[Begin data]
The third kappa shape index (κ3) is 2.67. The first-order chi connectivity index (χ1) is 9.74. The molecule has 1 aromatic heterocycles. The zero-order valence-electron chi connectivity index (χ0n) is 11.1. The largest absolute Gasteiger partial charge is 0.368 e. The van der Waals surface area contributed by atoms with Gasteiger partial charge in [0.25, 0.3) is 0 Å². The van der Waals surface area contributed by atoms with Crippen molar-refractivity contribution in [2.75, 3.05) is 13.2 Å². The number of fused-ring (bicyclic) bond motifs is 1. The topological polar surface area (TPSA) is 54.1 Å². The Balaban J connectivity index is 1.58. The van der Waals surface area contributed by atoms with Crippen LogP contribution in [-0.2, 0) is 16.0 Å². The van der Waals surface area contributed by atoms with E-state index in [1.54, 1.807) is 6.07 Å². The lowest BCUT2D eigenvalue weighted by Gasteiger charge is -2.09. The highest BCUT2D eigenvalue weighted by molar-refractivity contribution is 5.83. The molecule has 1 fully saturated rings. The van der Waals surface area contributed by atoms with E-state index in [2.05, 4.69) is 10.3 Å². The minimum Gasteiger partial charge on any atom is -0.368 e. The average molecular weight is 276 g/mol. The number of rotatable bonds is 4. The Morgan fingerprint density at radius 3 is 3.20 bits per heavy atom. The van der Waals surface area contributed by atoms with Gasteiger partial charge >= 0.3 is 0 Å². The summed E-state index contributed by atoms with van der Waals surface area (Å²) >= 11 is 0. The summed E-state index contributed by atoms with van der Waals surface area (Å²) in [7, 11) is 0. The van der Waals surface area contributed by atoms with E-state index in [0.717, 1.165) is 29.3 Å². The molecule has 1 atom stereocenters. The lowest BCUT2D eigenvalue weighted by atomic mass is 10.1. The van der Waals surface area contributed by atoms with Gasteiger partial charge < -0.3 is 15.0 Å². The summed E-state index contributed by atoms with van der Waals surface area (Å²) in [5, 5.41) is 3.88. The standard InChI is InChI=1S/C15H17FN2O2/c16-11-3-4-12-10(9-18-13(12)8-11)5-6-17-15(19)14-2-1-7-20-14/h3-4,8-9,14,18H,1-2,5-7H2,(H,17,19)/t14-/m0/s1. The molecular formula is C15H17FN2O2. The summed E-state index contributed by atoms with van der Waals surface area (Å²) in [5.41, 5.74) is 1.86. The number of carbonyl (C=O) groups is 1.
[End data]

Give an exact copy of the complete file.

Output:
The third kappa shape index (κ3) is 2.67. The first-order chi connectivity index (χ1) is 9.74. The molecule has 1 aromatic heterocycles. The zero-order valence-electron chi connectivity index (χ0n) is 11.1. The largest absolute Gasteiger partial charge is 0.368 e. The van der Waals surface area contributed by atoms with Gasteiger partial charge in [0.25, 0.3) is 0 Å². The van der Waals surface area contributed by atoms with Crippen molar-refractivity contribution in [2.75, 3.05) is 13.2 Å². The number of fused-ring (bicyclic) bond motifs is 1. The topological polar surface area (TPSA) is 54.1 Å². The Balaban J connectivity index is 1.58. The van der Waals surface area contributed by atoms with Crippen LogP contribution in [-0.2, 0) is 16.0 Å². The van der Waals surface area contributed by atoms with E-state index in [1.54, 1.807) is 6.07 Å². The lowest BCUT2D eigenvalue weighted by Gasteiger charge is -2.09. The highest BCUT2D eigenvalue weighted by molar-refractivity contribution is 5.83. The molecule has 1 fully saturated rings. The van der Waals surface area contributed by atoms with E-state index in [2.05, 4.69) is 10.3 Å². The minimum Gasteiger partial charge on any atom is -0.368 e. The average molecular weight is 276 g/mol. The number of rotatable bonds is 4. The Morgan fingerprint density at radius 3 is 3.20 bits per heavy atom. The van der Waals surface area contributed by atoms with Gasteiger partial charge >= 0.3 is 0 Å². The summed E-state index contributed by atoms with van der Waals surface area (Å²) >= 11 is 0. The summed E-state index contributed by atoms with van der Waals surface area (Å²) in [7, 11) is 0. The van der Waals surface area contributed by atoms with E-state index in [0.717, 1.165) is 29.3 Å². The molecule has 1 atom stereocenters. The lowest BCUT2D eigenvalue weighted by atomic mass is 10.1. The van der Waals surface area contributed by atoms with Gasteiger partial charge < -0.3 is 15.0 Å². The summed E-state index contributed by atoms with van der Waals surface area (Å²) in [5, 5.41) is 3.88. The standard InChI is InChI=1S/C15H17FN2O2/c16-11-3-4-12-10(9-18-13(12)8-11)5-6-17-15(19)14-2-1-7-20-14/h3-4,8-9,14,18H,1-2,5-7H2,(H,17,19)/t14-/m0/s1. The molecular formula is C15H17FN2O2. The summed E-state index contributed by atoms with van der Waals surface area (Å²) in [5.41, 5.74) is 1.86. The number of carbonyl (C=O) groups is 1.